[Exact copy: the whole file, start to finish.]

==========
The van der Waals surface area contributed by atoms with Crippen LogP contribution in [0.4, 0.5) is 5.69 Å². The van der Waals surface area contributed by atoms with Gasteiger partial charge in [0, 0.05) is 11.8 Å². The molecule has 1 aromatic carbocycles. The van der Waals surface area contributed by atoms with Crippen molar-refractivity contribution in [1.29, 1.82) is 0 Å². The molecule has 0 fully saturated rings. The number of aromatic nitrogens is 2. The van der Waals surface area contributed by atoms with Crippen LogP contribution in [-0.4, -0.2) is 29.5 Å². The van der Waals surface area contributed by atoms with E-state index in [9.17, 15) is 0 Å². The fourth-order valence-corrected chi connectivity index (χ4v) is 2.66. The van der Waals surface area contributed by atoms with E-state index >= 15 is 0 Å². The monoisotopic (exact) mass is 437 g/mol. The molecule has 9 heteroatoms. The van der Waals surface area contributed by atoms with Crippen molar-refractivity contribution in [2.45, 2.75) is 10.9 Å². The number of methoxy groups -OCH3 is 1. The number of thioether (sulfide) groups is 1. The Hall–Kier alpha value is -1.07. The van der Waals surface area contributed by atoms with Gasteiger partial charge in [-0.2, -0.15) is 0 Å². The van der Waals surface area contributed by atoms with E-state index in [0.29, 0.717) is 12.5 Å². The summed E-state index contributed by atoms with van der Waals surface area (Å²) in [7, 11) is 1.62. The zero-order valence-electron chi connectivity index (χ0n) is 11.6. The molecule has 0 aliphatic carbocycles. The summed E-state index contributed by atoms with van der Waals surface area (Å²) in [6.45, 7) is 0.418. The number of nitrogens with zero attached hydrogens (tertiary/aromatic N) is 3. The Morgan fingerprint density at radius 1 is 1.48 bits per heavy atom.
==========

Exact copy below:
The van der Waals surface area contributed by atoms with Crippen LogP contribution in [0.4, 0.5) is 5.69 Å². The van der Waals surface area contributed by atoms with Gasteiger partial charge in [0, 0.05) is 11.8 Å². The molecule has 1 aromatic carbocycles. The van der Waals surface area contributed by atoms with Crippen molar-refractivity contribution in [1.29, 1.82) is 0 Å². The molecule has 0 fully saturated rings. The number of aromatic nitrogens is 2. The van der Waals surface area contributed by atoms with Crippen LogP contribution in [-0.4, -0.2) is 29.5 Å². The van der Waals surface area contributed by atoms with E-state index in [9.17, 15) is 0 Å². The fourth-order valence-corrected chi connectivity index (χ4v) is 2.66. The van der Waals surface area contributed by atoms with E-state index >= 15 is 0 Å². The monoisotopic (exact) mass is 437 g/mol. The molecule has 9 heteroatoms. The van der Waals surface area contributed by atoms with Crippen molar-refractivity contribution in [2.45, 2.75) is 10.9 Å². The number of methoxy groups -OCH3 is 1. The number of thioether (sulfide) groups is 1. The Hall–Kier alpha value is -1.07. The van der Waals surface area contributed by atoms with Gasteiger partial charge in [-0.2, -0.15) is 0 Å². The van der Waals surface area contributed by atoms with E-state index in [0.29, 0.717) is 12.5 Å². The summed E-state index contributed by atoms with van der Waals surface area (Å²) in [7, 11) is 1.62. The zero-order valence-electron chi connectivity index (χ0n) is 11.6. The molecule has 0 aliphatic carbocycles. The summed E-state index contributed by atoms with van der Waals surface area (Å²) in [6.45, 7) is 0.418. The number of nitrogens with zero attached hydrogens (tertiary/aromatic N) is 3. The Morgan fingerprint density at radius 1 is 1.48 bits per heavy atom.